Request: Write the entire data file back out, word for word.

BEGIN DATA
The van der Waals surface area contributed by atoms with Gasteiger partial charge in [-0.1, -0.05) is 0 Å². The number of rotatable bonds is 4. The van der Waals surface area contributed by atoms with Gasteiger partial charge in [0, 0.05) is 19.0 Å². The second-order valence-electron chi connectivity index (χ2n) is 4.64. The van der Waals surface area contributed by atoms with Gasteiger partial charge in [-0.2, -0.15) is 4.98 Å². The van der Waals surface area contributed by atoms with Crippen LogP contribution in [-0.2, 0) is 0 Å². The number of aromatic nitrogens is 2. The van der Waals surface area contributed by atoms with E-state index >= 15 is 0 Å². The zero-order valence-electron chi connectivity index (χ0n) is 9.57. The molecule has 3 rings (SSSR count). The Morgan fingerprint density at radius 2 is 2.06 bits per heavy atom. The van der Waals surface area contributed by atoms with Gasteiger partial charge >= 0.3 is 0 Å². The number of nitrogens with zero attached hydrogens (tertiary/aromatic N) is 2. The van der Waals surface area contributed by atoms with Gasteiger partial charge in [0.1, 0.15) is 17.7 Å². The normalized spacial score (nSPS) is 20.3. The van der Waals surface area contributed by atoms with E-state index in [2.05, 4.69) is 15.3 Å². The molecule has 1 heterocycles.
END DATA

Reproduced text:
The van der Waals surface area contributed by atoms with Gasteiger partial charge in [-0.1, -0.05) is 0 Å². The number of rotatable bonds is 4. The van der Waals surface area contributed by atoms with Gasteiger partial charge in [0, 0.05) is 19.0 Å². The second-order valence-electron chi connectivity index (χ2n) is 4.64. The van der Waals surface area contributed by atoms with Gasteiger partial charge in [-0.2, -0.15) is 4.98 Å². The van der Waals surface area contributed by atoms with Crippen LogP contribution in [-0.2, 0) is 0 Å². The number of aromatic nitrogens is 2. The van der Waals surface area contributed by atoms with E-state index >= 15 is 0 Å². The zero-order valence-electron chi connectivity index (χ0n) is 9.57. The molecule has 3 rings (SSSR count). The Morgan fingerprint density at radius 2 is 2.06 bits per heavy atom. The van der Waals surface area contributed by atoms with Gasteiger partial charge >= 0.3 is 0 Å². The number of nitrogens with zero attached hydrogens (tertiary/aromatic N) is 2. The van der Waals surface area contributed by atoms with Gasteiger partial charge in [0.1, 0.15) is 17.7 Å². The normalized spacial score (nSPS) is 20.3. The van der Waals surface area contributed by atoms with E-state index in [2.05, 4.69) is 15.3 Å². The molecule has 1 heterocycles.